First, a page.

Borne down so
By sullen immensities,
Two caught children we stood,
Waiting the flash, the oblique arm of the parent,
Waiting for speech from the jowl
Of the irritated horizon....

Our love began
Between flash and crash,–
Terror seen and terror heard.
See what a cripple our love is!
It is sullen; sometimes it makes walls of black laughter;

It is fond of words, fond of thick vowels,
It mimics thunder.
Between us it limps:
We wait for it, when we must, faces averted.


I will defy you down until my death
With cold body, indrawn breath;
Terrible and cruel I will move with you
Like a surly tiger. If you knew
Why I am shaken, if fond you could see
All the caged arrogance in me,
You would not lean so boyishly, so bold,
To kiss my body, quivering and cold.


I have moved west, I travel with the sun;
You cannot hold, you cannot hinder me.
There are no ends for what I have begun–
There are no resting places where I run,
Until I am surrendered to the sea.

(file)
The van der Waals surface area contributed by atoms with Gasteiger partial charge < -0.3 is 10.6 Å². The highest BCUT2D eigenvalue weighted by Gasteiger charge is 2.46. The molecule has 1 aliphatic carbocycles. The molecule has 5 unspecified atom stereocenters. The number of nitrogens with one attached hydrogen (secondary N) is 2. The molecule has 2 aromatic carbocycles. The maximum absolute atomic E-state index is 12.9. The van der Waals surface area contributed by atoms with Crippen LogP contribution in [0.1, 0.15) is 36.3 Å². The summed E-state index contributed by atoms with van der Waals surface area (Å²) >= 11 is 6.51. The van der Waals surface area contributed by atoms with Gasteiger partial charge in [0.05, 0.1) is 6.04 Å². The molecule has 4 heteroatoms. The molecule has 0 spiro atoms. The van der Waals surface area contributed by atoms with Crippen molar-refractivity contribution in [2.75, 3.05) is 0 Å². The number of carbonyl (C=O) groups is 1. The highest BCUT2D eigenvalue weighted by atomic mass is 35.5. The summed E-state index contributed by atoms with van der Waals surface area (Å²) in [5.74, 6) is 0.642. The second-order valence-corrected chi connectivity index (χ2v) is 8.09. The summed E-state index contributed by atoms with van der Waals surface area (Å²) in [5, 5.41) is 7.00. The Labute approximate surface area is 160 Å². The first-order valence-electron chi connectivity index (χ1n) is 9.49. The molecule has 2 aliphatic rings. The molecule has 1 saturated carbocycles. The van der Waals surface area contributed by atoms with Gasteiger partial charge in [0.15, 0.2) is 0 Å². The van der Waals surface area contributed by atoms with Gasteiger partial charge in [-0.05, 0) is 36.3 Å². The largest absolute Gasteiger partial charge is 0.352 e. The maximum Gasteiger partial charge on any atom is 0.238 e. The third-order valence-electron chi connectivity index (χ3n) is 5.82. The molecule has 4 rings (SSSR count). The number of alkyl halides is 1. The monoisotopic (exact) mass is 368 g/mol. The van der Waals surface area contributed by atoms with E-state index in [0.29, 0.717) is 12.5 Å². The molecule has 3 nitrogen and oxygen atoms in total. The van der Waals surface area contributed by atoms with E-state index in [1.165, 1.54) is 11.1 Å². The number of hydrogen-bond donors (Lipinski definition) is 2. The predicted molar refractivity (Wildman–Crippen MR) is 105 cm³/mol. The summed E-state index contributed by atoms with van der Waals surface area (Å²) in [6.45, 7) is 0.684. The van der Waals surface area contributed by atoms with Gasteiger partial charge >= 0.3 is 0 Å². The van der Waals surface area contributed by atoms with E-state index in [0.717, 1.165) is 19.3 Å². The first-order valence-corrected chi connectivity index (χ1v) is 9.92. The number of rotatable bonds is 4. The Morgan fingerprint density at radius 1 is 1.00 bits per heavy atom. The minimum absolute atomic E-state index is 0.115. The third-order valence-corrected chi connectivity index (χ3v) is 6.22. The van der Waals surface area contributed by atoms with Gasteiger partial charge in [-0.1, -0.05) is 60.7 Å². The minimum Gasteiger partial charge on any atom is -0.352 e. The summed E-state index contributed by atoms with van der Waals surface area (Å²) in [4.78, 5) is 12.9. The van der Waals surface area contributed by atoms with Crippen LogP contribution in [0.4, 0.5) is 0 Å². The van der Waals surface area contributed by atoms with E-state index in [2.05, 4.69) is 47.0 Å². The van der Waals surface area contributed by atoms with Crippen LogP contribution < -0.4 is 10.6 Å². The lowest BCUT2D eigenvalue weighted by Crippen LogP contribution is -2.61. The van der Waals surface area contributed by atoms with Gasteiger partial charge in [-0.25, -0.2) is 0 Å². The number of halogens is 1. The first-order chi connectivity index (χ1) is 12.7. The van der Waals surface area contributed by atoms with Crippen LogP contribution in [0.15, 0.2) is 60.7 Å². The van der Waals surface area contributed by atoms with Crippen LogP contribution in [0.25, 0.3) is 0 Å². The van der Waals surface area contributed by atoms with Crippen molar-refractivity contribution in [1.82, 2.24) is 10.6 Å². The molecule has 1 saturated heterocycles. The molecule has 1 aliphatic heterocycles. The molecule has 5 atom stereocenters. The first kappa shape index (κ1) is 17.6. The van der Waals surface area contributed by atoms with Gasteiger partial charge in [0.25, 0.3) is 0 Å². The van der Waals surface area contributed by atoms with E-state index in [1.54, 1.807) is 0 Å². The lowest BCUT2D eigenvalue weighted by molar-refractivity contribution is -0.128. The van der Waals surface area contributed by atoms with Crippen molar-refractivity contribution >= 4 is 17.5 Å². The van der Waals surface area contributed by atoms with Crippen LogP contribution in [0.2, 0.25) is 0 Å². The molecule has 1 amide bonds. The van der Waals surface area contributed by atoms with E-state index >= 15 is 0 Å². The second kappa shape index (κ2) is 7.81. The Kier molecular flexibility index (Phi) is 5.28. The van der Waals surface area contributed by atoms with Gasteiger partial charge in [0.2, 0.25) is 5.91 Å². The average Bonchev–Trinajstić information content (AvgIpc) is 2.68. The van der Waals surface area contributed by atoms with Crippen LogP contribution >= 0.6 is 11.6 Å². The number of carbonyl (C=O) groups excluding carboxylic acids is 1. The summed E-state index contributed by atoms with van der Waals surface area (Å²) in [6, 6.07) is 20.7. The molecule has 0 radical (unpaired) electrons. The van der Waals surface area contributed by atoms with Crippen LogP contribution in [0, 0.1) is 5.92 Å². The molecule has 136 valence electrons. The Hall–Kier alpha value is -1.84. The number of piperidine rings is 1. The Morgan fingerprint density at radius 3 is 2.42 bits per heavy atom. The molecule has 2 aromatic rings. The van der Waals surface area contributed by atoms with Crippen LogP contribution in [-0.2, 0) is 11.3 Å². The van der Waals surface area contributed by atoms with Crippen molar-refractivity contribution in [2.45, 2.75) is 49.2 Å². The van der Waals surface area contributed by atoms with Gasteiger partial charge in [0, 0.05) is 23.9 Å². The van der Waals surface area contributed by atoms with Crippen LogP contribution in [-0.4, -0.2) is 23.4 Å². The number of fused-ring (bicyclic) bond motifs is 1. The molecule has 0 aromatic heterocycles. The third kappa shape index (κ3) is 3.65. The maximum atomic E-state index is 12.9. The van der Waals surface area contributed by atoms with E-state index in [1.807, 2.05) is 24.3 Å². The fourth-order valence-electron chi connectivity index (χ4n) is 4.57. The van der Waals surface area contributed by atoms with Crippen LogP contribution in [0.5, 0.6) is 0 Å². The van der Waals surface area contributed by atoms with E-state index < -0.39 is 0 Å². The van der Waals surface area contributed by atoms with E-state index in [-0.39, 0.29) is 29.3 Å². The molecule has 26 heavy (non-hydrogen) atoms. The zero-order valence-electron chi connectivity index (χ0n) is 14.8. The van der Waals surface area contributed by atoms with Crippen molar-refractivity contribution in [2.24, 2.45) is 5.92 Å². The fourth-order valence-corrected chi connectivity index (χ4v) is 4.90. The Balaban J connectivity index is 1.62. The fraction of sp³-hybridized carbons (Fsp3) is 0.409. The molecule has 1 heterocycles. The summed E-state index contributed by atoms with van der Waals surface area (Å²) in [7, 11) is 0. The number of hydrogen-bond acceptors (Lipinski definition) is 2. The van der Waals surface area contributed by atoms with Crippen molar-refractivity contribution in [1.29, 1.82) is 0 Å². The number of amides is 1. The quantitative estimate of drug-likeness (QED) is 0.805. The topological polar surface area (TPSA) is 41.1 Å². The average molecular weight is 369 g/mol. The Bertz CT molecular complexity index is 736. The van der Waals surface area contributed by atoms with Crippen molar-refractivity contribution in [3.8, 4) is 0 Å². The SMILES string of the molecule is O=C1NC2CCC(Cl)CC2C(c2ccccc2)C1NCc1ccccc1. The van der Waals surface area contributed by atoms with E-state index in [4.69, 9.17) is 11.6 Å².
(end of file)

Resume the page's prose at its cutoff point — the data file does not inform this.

The tree we lay under
        The thunder, the thunder
        Of my heart, and your wonder
        And our weeping...

Now we are old, we are worn, we are weary of sleeping;
There's an end to all sorrow, there must be an end to our weeping:
Come with me, run with me, find with me, laughing and leaping–

        The tree we lay under,
        The thunder, the thunder
        Of my heart, and your wonder–
        And our weeping.


Up that thin river, going over sand–
Down that deep river, purple to the sun;
My fingers fire; cool your quiet hand,
And your voice sad, and mine the ardent one....

So, silver-thin, the flute-like running river
Threaded the sea-set purple stream; and we
Sat mingling voices solemn and a-quiver
Until we struck the storm–and heard the sea.


Over you, over you, over,
I hang like a wave, like a lover,
Like a scimitar edged with hate;
Too heavy with grief to be straight
And far,
Too frail to ever discover
How to fall like a wave or a lover–
Or a blue-thin scimitar.


Fearful of beauty, I always went
Timidly indifferent:

Dainty, hesitant, taking in
Just what was tiniest and thin;

Careful not to care
For burning beauty in blue air;

Wanting what my hand could touch–
That not too much;

Looking not to left nor right
On a honey-silent night;